“Now I’ll ask you a question,” I say to her. “What if Sheriff Miller, your best girlfriend you grew up with, and a deputy of 20 years all tell you their guns are unloaded. However, the Great Gun Guru tells you this is not true and asks you which gun is really unloaded. So, whose gun is really unloaded?”

“That’s easy. I trust our sheriff. If he says it’s unloaded, it’s unloaded. Right?”

“Nope. I think he’ll tell you to treat every gun as if it were loaded. For everyone’s safety, dump the magazine, pull back the slide and inspect the chamber. Trust but verify.”

“They always do this at gun shops. They dump the mag and show me the empty chamber.”

“Yep. If someone hands you a gun saying it’s empty, you might trust them, but you always verify the gun is empty.”

“Why can’t you just dump the magazine to show it is unloaded?”

“Some handguns can fire when the magazine is out, but there is still a round in the chamber. That’s why people pull the slide back so you can peer into the chamber to ascertain no round is left in there,” I reply.

“I saw someone at the range toting around a gun. I asked her to take it to the shooting bench and to point it downrange, but she told me it’s okay because the gun isn’t loaded.”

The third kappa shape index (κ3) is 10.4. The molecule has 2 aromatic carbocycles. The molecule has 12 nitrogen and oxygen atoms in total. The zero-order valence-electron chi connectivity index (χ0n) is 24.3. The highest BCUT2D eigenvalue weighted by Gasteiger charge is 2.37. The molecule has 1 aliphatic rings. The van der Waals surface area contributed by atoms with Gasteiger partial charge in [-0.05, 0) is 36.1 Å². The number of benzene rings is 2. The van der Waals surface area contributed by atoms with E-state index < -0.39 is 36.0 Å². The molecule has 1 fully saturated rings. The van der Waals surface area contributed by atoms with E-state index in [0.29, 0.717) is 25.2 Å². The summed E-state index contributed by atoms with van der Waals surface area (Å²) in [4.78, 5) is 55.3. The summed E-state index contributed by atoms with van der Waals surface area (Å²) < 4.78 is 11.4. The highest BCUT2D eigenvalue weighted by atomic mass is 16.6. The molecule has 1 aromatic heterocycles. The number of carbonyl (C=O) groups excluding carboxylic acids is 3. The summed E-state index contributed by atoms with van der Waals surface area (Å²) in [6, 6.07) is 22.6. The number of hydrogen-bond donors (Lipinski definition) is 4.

“Until you verify, the gun is loaded.”

“What about the person who is packing up his gun when the range is ‘cold’ and says that he is only going to put his gun away?”

“He shouldn’t even be over that red line when the range is cold. When the range is cold, he should not be touching his gun or ammunition at all; not even if he’s only putting it away in the sack.”

“Okay. Well, what if a person says it’s okay to walk around with a ‘naked’ gun because it has a safety, and he put the safety on?”

“The WCSO range expects all guns to be covered in some sort of sack when coming to and from the shooting bench,” I remind her. “Now, if he puts the gun down saying the gun is on ‘safety,’ and the range is ‘hot,’ then how do you treat the gun if he says you can handle it?”

“Like it’s loaded until you check it for yourself,” she replies. “I’m beginning to get this. Guns are loaded until you verify for yourself. That’s the way it is.”

“You got it. Here’s another question: When you take a newbie to the range for the first time, what kind of booze do you bring to celebrate: wine, beer or champagne?”

“Can’t fool me. I read the sign. It says you don’t bring alcohol to the range. That means no wine, beer or champagne. Now, can we shoot?”

I root around in my big range bag for eye and ear protection. I look for my black 9-mm S&W EZ sack.

What? Where is it? Then I remember. It’s on the kitchen counter.

It happens.

Finally: I received a note from a skilled NRA instructor who advised me that in the last issue, I used the words “permit” and “license” as the same. In Florida, you get a license to carry; not a permit.

Marj Law is the former director of Keep Wakulla County Beautiful who has become an avid shooter in retirement.

Marj Law is the former director of Keep Wakulla County Beautiful who has become an avid shooter in retirement.